One friend wrote of last week's photo, "It gives the impression that the sunflowers are racing in a movement to plunge themselves into the gap." How much more slowly TODAY'S composition moves with a bush and a hill and few extra clouds to counter the pull of perspective and let us dally by the sunflowers.  How evenly we are led by the continuity of wall and hill. Maybe a bit too evenly for my taste.

Knowing that one photo has a stand-in sky, some viewers will probably guess that both skies have been faked.  Alas, too often, the necessary sky doesn't appear when everything else is in order, but if the right clouds had appeared, would you be surprised to learn the photo would have looked more like last Sunday's TODAY'S than this one? In reality there was no bush or hills as above, and, but for some nasty, power lines, the original photo leaves us perched almost as unsteadily on the top of the hill. It was that hilltop rush I chose to shoot.

In any case, though I find this one too comfortable, it pleases me at this moment, and I put it here to see how it will wear in a month or a year, but I prefer the bit of surreality of the previous TODAY'S, and I enjoy knowing that it really could happen that way but for a few power lines. I'm interested in knowing which one others prefer.

So where do I draw the line on "faking it"?  I'm not sure I know the answer yet.

Sunday, August 10, 2008

Invitation to a Short Tale

PHOTOGRAPHER'S DIARY: Once upon a time...

Somehow, the enigma of this photo, the field of sunflowers, the little house, alone at the top of the hill, is the invocation for a story whose characters and plot are lost. Two people I showed it to found it, "disturbing," but were unable to say what disturbed them.

I would be indebted to anyone who might be able to say what happened here, once upon a time. The next TODAY'S will not appear until next weekend, and I hope by then someone will have helped me unwind the tale.

Friday, August 8, 2008

Bog Hollow Melody

PHOTOGRAPHER'S DIARY: The past week has taken me back to Bog Hollow (1), (2), (3), (4). Those of you nearby know that the weather has been producing daily, localized, drenching storms and the kinds of clouds that send landscape photographers scrambling for foreground. The two farms near bog hollow have lots of foreground as well as hilly pasture for the middle ground over which the storm clouds can sail the high ground like white galleons through my photographic images.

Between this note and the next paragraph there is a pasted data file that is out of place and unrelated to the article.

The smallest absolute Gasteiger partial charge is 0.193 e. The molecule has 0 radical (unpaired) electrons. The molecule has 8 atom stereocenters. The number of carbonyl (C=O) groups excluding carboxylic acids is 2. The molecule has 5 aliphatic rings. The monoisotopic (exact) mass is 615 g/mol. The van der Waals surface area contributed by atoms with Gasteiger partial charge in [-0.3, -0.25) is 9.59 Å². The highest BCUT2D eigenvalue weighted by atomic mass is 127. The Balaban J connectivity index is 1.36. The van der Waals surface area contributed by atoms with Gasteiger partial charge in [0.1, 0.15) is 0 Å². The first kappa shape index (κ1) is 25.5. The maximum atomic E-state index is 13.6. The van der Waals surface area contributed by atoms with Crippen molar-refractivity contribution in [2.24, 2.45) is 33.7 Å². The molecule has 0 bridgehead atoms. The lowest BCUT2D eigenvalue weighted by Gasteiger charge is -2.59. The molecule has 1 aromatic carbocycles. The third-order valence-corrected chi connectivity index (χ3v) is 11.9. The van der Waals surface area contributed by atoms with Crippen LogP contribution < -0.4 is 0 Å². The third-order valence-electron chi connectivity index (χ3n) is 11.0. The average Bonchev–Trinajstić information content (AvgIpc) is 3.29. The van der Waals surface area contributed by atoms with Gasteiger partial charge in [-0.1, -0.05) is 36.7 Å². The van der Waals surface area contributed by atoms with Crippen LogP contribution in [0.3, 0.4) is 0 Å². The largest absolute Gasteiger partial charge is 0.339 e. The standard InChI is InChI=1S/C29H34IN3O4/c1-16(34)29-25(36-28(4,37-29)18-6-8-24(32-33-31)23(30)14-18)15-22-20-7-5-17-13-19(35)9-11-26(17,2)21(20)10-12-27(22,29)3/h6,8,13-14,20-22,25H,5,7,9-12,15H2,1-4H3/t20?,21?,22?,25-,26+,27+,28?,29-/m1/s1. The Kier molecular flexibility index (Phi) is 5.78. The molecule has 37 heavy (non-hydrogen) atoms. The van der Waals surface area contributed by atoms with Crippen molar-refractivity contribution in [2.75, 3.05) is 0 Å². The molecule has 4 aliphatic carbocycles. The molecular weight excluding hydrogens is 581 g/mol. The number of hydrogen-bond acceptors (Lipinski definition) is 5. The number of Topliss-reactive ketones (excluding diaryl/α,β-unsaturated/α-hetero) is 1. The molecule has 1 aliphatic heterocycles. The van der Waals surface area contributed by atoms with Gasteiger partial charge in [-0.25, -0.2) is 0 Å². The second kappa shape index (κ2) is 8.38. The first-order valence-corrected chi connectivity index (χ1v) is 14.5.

One of the farmsteads is deserted. The fields are hayed, but the buildings are silent. A circle of crumbling barns and sheds surround a farmyard of high grass and wildflowers going to seed; its a pleasant place to "settle into my viewfinder" and compose images. These last few days I've been arriving at Bog Hollow in the late afternoon and shooting until sunset. I reach here last, - this farmstead, the cloister of my sunset vigil, two mourning doves, the choir.

It is a hard heart that does not soften to the sad cooing of these creatures. Why does it touch us so? What is it in the core of human nature that makes this music powerful? Whatever the reason, it's reassuring to know such responses seem to be a part of us, built into our genetic makeup.

The other day my vigil led me to photographing one of these barns where the sunlight caught rusted wire screening and cast a shadow on a ruined, shed wall. I was composing the overlay of side-lit wire, shadow, and rotting wall. Inside me and out, the meadow was buzzing and doves were cooing, and I was absorbed in making images. When my attention turned fully on the doves, I realized one was just above my head, high up on a cupola. I'd photographed the cupola earlier with the dove as finial, but I'd been far off and instead of moving in on the dove, I'd turned to shooting wire screen and its shadows. What surprised me was that he was still there even though I was fewer than fifteen feet as the dove flies. I was just beneath him.